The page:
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Cancer. 2003 Aug 25;99(4):198-204.

Application of laser capture microdissection to cytologic specimens for the detection of immunoglobulin heavy chain gene rearrangement in patients with malignant lymphoma.

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  • 1Laboratory of Molecular and Cellular Pathology, Hokkaido University School of Medicine, Sapporo, Japan.

Abstract

BACKGROUND:

The demonstration of the monoclonality of immunoglobulin heavy chain (IgH) gene rearrangement is an indispensable method for the diagnosis of B-cell lymphoma as well as histocytochemical analysis. For the detection of IgH gene rearrangement, the extraction of DNA from a homogenous cell population is necessary. Recently, the laser capture microdissection (LCM) technique was shown to isolate specific cells from histopathologic specimens for molecular analysis. However, to the authors' knowledge the applicability of LCM to cytologic specimens has not yet been well established.

METHODS:

Using LCM, a homogenous population of B-cell lymphoma cells as both histologic sections and cytologic specimens was captured, and genomic DNA was extracted from the captured cells. IgH gene rearrangement was analyzed by the polymerase chain reaction (PCR)-based single-strand conformational polymorphism (SSCP) method.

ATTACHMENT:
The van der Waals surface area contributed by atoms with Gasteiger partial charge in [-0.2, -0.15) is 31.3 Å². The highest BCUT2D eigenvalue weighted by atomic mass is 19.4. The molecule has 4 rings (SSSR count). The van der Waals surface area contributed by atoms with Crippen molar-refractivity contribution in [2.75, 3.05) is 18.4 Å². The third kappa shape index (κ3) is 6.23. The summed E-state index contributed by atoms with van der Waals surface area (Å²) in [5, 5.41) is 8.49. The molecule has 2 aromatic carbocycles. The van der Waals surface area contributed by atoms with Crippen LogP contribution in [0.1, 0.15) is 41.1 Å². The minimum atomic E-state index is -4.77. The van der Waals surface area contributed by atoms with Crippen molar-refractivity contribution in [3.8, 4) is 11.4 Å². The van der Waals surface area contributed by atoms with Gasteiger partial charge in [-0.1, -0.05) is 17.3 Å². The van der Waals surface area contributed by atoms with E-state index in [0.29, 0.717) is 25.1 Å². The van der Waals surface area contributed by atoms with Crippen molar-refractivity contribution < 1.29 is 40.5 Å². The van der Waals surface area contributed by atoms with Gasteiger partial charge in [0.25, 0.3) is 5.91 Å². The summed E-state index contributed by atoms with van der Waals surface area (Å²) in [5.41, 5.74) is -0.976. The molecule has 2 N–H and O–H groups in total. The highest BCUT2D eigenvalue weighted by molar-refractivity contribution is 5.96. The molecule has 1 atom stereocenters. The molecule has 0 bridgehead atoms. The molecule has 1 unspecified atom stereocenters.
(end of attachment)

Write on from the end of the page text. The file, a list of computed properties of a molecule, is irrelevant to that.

RESULTS:

Genomic DNAs were extracted successfully from ethanol-fixed cytologic specimens, but cells were not captured from air-dried specimens. Using PCR-SSCP analysis, the monoclonality of the IgH gene rearrangement was detected in five cases of tissue sections among nine analyzed cases of malignant lymphoma diagnosed immunohistochemically. However, analysis of the cytologic specimens with LCM demonstrated the monoclonality of the IgH gene rearrangement in seven cases of lymphoma.

CONCLUSIONS:

The results of the current study suggest that the novel application of LCM to cytologic specimens occasionally exhibits high sensitivity for the detection of IgH gene rearrangement monoclonality compared with the use of histologic sections.

Copyright 2003 American Cancer Society.

PMID:
12925980
[PubMed - indexed for MEDLINE]
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